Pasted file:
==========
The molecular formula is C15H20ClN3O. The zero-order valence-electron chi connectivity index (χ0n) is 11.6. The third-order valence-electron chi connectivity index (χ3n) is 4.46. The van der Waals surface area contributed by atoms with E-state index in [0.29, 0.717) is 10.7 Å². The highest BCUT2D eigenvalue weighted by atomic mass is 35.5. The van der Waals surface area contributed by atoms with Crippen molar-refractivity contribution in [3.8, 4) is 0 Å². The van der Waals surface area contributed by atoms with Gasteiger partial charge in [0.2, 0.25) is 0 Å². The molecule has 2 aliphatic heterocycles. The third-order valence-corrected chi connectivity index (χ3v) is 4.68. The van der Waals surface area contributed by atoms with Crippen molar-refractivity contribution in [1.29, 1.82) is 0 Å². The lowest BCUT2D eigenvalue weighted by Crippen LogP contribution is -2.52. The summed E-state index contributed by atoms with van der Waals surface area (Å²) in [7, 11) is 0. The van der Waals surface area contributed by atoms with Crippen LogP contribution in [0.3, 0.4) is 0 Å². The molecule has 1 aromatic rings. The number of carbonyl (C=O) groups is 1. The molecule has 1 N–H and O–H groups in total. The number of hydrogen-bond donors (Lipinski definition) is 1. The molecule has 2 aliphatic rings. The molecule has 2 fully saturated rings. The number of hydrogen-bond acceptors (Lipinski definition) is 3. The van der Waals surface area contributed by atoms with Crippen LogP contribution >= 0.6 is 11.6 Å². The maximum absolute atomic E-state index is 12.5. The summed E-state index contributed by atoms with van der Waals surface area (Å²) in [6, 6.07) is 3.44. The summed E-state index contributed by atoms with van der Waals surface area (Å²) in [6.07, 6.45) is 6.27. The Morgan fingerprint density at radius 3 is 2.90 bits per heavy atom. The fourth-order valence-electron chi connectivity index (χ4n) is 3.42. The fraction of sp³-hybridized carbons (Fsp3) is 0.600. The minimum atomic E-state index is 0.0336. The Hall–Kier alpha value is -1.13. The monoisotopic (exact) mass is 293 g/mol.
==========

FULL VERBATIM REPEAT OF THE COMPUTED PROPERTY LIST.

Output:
The molecular formula is C15H20ClN3O. The zero-order valence-electron chi connectivity index (χ0n) is 11.6. The third-order valence-electron chi connectivity index (χ3n) is 4.46. The van der Waals surface area contributed by atoms with E-state index in [0.29, 0.717) is 10.7 Å². The highest BCUT2D eigenvalue weighted by atomic mass is 35.5. The van der Waals surface area contributed by atoms with Crippen molar-refractivity contribution in [3.8, 4) is 0 Å². The van der Waals surface area contributed by atoms with Gasteiger partial charge in [0.2, 0.25) is 0 Å². The molecule has 2 aliphatic heterocycles. The third-order valence-corrected chi connectivity index (χ3v) is 4.68. The van der Waals surface area contributed by atoms with Crippen molar-refractivity contribution in [1.29, 1.82) is 0 Å². The lowest BCUT2D eigenvalue weighted by Crippen LogP contribution is -2.52. The summed E-state index contributed by atoms with van der Waals surface area (Å²) in [7, 11) is 0. The van der Waals surface area contributed by atoms with Crippen LogP contribution in [0.3, 0.4) is 0 Å². The molecule has 1 aromatic rings. The number of carbonyl (C=O) groups is 1. The molecule has 1 N–H and O–H groups in total. The number of hydrogen-bond donors (Lipinski definition) is 1. The molecule has 2 aliphatic rings. The molecule has 2 fully saturated rings. The number of hydrogen-bond acceptors (Lipinski definition) is 3. The van der Waals surface area contributed by atoms with Crippen LogP contribution >= 0.6 is 11.6 Å². The maximum absolute atomic E-state index is 12.5. The summed E-state index contributed by atoms with van der Waals surface area (Å²) in [6, 6.07) is 3.44. The summed E-state index contributed by atoms with van der Waals surface area (Å²) in [6.07, 6.45) is 6.27. The Morgan fingerprint density at radius 3 is 2.90 bits per heavy atom. The fourth-order valence-electron chi connectivity index (χ4n) is 3.42. The fraction of sp³-hybridized carbons (Fsp3) is 0.600. The minimum atomic E-state index is 0.0336. The Hall–Kier alpha value is -1.13. The monoisotopic (exact) mass is 293 g/mol.